Movies

‘Ma Rainey’s Black Bottom’ movie review: A tribute to the fierce talent of Chadwick Boseman

A still from ‘Ma Rainey’s Black Bottom’  

What a firecracker of a performance from Chadwick Boseman for his final on-screen appearance! The actor who passed away on August 28, 2020, lights up the film with an incandescent turn as the hot-headed trumpeter, Levee, in Ma Rainey’s Black Bottom.

Also Read: Get 'First Day First Show', our weekly newsletter from the world of cinema, in your inbox. You can subscribe for free here

It is 1927 in Chicago, in a recording studio, where the band waits for the “mother of blues”, Ma Rainey, to make her appearance for a recording session. Even before she comes into the studio, there is a battle of wills simmering with the white producer, Sturdyvant, trying to lay down the law as to which songs are to be recorded and in what order. Ma Rainey’s manager, Irvin, is trying to keep tempers cool and get the job done.

Levee has ideas of striking out on his own. He has rewritten ‘Ma Rainey’s Black Bottom’ and there is friction over how it should be played. Ma wants her nephew, Sylvester, to introduce the song despite his stutter. As Levee, Toledo, Cutler and Slow Drag rehearse, they exchange confidences and stories that go a long way in explaining the men they have become.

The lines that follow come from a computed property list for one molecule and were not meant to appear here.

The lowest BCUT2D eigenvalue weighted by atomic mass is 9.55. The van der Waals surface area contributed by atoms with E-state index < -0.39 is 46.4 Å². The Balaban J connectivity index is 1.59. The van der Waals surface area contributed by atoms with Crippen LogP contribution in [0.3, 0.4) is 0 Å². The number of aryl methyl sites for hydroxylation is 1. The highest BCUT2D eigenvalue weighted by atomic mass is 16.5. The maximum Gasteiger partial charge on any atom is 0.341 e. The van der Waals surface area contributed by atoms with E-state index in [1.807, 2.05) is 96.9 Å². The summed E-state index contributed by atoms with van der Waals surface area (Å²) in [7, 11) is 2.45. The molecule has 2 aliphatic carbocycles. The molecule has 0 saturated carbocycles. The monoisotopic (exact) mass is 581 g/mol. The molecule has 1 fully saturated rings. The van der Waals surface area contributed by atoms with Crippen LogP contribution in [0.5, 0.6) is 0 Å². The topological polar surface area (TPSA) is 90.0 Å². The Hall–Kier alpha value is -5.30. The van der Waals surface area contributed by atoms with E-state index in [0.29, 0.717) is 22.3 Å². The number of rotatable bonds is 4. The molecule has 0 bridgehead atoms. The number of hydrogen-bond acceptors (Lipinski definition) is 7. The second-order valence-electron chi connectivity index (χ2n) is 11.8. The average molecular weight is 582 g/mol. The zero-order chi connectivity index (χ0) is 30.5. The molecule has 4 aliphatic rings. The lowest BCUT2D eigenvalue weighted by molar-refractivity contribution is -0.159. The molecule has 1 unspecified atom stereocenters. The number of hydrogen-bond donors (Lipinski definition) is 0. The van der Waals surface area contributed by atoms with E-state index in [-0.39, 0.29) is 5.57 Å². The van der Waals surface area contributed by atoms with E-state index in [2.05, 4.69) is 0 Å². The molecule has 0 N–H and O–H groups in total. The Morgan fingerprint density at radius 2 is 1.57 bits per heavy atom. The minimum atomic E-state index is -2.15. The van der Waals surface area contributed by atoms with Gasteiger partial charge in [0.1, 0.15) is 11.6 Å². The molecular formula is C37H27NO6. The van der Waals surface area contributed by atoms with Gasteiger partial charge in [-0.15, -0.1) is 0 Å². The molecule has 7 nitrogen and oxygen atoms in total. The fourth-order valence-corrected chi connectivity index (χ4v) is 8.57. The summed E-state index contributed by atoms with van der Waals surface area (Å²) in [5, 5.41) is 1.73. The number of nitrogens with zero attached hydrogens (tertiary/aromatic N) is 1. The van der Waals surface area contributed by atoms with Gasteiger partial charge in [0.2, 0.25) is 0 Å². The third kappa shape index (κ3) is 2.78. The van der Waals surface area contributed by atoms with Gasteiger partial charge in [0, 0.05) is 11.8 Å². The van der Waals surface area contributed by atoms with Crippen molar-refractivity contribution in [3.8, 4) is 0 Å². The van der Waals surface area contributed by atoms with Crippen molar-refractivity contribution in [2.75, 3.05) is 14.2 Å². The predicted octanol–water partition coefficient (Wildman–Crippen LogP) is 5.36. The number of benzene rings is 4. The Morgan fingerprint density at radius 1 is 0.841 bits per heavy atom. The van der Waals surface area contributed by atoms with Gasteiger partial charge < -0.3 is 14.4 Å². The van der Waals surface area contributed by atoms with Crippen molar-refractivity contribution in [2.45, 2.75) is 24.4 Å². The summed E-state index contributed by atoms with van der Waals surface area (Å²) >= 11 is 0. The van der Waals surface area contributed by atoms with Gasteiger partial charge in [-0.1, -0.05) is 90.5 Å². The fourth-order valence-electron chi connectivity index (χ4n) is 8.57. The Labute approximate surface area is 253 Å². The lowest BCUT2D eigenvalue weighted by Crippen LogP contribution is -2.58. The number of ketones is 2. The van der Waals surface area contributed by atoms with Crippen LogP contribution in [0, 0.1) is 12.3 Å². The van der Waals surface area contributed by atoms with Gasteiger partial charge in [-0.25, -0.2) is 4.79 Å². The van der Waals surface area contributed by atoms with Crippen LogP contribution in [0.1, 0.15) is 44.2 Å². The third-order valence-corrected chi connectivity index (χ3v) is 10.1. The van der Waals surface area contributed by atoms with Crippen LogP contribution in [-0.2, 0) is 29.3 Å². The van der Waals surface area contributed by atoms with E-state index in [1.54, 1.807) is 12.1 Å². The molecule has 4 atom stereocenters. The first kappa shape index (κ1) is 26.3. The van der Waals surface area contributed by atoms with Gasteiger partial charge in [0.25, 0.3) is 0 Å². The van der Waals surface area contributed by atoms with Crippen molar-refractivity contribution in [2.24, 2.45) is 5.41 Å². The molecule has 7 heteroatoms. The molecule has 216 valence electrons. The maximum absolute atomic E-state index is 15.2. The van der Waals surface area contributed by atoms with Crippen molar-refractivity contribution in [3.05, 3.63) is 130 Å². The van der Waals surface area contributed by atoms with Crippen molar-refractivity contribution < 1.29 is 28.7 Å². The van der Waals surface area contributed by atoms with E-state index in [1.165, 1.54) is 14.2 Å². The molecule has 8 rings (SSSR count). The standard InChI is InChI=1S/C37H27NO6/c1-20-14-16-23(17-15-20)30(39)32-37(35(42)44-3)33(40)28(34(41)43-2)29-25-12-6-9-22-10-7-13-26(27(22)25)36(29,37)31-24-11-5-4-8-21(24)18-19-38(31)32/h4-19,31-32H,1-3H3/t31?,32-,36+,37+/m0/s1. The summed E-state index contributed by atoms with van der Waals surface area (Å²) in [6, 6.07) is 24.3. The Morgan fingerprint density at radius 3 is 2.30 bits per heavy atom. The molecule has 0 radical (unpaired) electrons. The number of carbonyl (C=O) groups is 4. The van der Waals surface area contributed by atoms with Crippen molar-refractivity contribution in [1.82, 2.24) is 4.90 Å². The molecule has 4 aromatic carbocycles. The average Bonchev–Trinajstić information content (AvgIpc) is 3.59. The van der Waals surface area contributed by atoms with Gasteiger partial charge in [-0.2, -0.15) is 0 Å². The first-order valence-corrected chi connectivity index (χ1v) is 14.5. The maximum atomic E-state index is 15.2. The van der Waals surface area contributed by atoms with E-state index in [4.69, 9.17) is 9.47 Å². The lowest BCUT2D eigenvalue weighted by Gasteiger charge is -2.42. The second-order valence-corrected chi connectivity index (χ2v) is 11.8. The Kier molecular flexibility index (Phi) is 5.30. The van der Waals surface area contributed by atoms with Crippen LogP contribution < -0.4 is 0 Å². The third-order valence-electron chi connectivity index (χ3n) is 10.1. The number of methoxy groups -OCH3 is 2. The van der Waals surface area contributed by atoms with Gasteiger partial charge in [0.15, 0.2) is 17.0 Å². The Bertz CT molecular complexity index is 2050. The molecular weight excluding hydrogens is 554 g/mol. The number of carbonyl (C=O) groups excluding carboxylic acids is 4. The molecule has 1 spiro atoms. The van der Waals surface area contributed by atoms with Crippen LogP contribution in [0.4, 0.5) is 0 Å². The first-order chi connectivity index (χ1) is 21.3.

Ma Rainey’s Black Bottom
  • Director: George C. Wolfe
  • Cast: Viola Davis, Chadwick Boseman, Glynn Turman, Colman Domingo, Michael Potts, Taylour Paige, Dusan Brown, Jonny Coyne, Jeremy Shamos
  • Story line: In Chicago in 1927, history is written at a charged recording session
  • Run time: 94 minutes

Levee’s quicksilver moods are a result of a traumatic childhood. When he says, “I can smile and say yessir to whoever I please, I got my time coming to me,” it is a horrific mix of bravado and pathos. Ma is tough as they come and realistic to boot, and uses the white man’s need to drive a hard bargain.

The film is based on August Wilson’s eponymous play first staged in 1982. The theme of exploitation of black artists by white producers is vividly brought out in the movie, and it jives on a smooth rhythm. While it might seem stagey, set as it is in a handful of indoor locations, Ma Rainey’s Black Bottom effectively uses the claustrophobia of the studio.

Matching Boseman’s iridescent performance is Viola Davis as Ma. When she says, “I cant stand silence, music keeps the balance,” you cannot help agreeing with her. The rest of the band, Toledo (Glynn Turman), Cutler (Colman Domingo) and Slow Drag (Michael Potts) are pitch perfect as are Taylour Paige as Dussie Mae, Ma’s girlfriend that Levee has an eye on, Dusan Brown as the nervous Sylvester, Jonny Coyne as the exploitative Sturdyvant and Jeremy Shamos as the harried, hassled Irvin.

A fascinating snapshot of a particular time and place in history, Ma Rainey’s Black Bottom is a heartbreaking tribute to the fierce and tender talent of Chadwick Boseman.

Ma Rainey’s Black Bottom is current streaming on Netflix


Our code of editorial values

This article is closed for comments.
Please Email the Editor

Printable version | Oct 28, 2021 4:37:09 AM | https://www.thehindu.com/entertainment/movies/ma-raineys-black-bottom-movie-review-a-tribute-to-the-fierce-talent-of-chadwick-boseman/article33372065.ece

Next Story